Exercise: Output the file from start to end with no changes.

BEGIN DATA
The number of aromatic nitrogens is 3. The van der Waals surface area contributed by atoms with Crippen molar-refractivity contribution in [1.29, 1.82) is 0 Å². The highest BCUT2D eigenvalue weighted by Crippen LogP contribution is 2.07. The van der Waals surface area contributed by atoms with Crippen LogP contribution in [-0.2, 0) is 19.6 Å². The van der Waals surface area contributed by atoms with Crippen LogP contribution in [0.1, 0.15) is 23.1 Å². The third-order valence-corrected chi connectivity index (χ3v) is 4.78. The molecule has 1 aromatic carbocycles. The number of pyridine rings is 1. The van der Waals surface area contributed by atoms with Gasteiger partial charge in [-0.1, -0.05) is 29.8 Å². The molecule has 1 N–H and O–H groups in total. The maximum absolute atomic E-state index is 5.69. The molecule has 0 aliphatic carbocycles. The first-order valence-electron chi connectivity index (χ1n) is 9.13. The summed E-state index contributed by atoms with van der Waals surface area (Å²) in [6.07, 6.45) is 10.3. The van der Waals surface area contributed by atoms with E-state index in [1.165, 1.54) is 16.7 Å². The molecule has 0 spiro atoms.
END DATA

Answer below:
The number of aromatic nitrogens is 3. The van der Waals surface area contributed by atoms with Crippen molar-refractivity contribution in [1.29, 1.82) is 0 Å². The highest BCUT2D eigenvalue weighted by Crippen LogP contribution is 2.07. The van der Waals surface area contributed by atoms with Crippen LogP contribution in [-0.2, 0) is 19.6 Å². The van der Waals surface area contributed by atoms with Crippen LogP contribution in [0.1, 0.15) is 23.1 Å². The third-order valence-corrected chi connectivity index (χ3v) is 4.78. The molecule has 1 aromatic carbocycles. The number of pyridine rings is 1. The van der Waals surface area contributed by atoms with Gasteiger partial charge in [-0.1, -0.05) is 29.8 Å². The molecule has 1 N–H and O–H groups in total. The maximum absolute atomic E-state index is 5.69. The molecule has 0 aliphatic carbocycles. The first-order valence-electron chi connectivity index (χ1n) is 9.13. The summed E-state index contributed by atoms with van der Waals surface area (Å²) in [6.07, 6.45) is 10.3. The van der Waals surface area contributed by atoms with E-state index in [1.165, 1.54) is 16.7 Å². The molecule has 0 spiro atoms.